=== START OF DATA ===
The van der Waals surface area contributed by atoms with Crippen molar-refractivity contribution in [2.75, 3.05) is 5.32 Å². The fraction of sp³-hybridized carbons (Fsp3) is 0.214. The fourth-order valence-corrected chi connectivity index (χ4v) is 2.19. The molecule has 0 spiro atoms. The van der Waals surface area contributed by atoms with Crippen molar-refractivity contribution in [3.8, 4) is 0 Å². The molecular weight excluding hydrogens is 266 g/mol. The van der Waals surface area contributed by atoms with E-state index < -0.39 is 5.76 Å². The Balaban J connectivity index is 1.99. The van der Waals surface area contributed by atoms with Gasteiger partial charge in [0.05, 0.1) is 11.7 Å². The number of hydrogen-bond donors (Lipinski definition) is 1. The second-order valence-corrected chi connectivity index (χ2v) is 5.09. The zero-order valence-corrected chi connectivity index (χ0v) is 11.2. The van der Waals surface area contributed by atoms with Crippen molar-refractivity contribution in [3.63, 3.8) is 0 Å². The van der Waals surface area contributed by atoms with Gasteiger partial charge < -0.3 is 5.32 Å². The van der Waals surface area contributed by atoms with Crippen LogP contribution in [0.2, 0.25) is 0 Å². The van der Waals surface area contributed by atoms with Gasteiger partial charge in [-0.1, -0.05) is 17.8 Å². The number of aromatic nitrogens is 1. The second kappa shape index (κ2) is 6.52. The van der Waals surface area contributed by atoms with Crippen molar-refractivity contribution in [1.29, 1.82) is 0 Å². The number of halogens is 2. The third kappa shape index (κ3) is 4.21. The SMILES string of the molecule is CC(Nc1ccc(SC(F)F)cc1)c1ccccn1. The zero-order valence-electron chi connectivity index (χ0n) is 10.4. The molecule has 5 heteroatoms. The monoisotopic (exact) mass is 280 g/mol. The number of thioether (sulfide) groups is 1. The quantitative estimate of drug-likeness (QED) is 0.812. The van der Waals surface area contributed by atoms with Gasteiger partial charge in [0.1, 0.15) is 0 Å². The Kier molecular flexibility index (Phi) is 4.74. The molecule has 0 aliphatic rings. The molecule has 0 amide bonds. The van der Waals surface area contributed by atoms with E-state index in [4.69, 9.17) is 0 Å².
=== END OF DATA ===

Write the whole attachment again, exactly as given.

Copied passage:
The van der Waals surface area contributed by atoms with Crippen molar-refractivity contribution in [2.75, 3.05) is 5.32 Å². The fraction of sp³-hybridized carbons (Fsp3) is 0.214. The fourth-order valence-corrected chi connectivity index (χ4v) is 2.19. The molecule has 0 spiro atoms. The van der Waals surface area contributed by atoms with Crippen molar-refractivity contribution in [3.8, 4) is 0 Å². The molecular weight excluding hydrogens is 266 g/mol. The van der Waals surface area contributed by atoms with E-state index < -0.39 is 5.76 Å². The Balaban J connectivity index is 1.99. The van der Waals surface area contributed by atoms with Gasteiger partial charge in [0.05, 0.1) is 11.7 Å². The number of hydrogen-bond donors (Lipinski definition) is 1. The second-order valence-corrected chi connectivity index (χ2v) is 5.09. The zero-order valence-corrected chi connectivity index (χ0v) is 11.2. The van der Waals surface area contributed by atoms with Crippen molar-refractivity contribution in [3.63, 3.8) is 0 Å². The van der Waals surface area contributed by atoms with Gasteiger partial charge < -0.3 is 5.32 Å². The van der Waals surface area contributed by atoms with Crippen LogP contribution in [0.2, 0.25) is 0 Å². The van der Waals surface area contributed by atoms with Gasteiger partial charge in [-0.1, -0.05) is 17.8 Å². The number of aromatic nitrogens is 1. The second kappa shape index (κ2) is 6.52. The van der Waals surface area contributed by atoms with Crippen molar-refractivity contribution in [1.29, 1.82) is 0 Å². The number of halogens is 2. The third kappa shape index (κ3) is 4.21. The SMILES string of the molecule is CC(Nc1ccc(SC(F)F)cc1)c1ccccn1. The zero-order valence-electron chi connectivity index (χ0n) is 10.4. The molecule has 5 heteroatoms. The monoisotopic (exact) mass is 280 g/mol. The number of thioether (sulfide) groups is 1. The quantitative estimate of drug-likeness (QED) is 0.812. The van der Waals surface area contributed by atoms with Gasteiger partial charge in [0.1, 0.15) is 0 Å². The Kier molecular flexibility index (Phi) is 4.74. The molecule has 0 aliphatic rings. The molecule has 0 amide bonds. The van der Waals surface area contributed by atoms with E-state index in [4.69, 9.17) is 0 Å².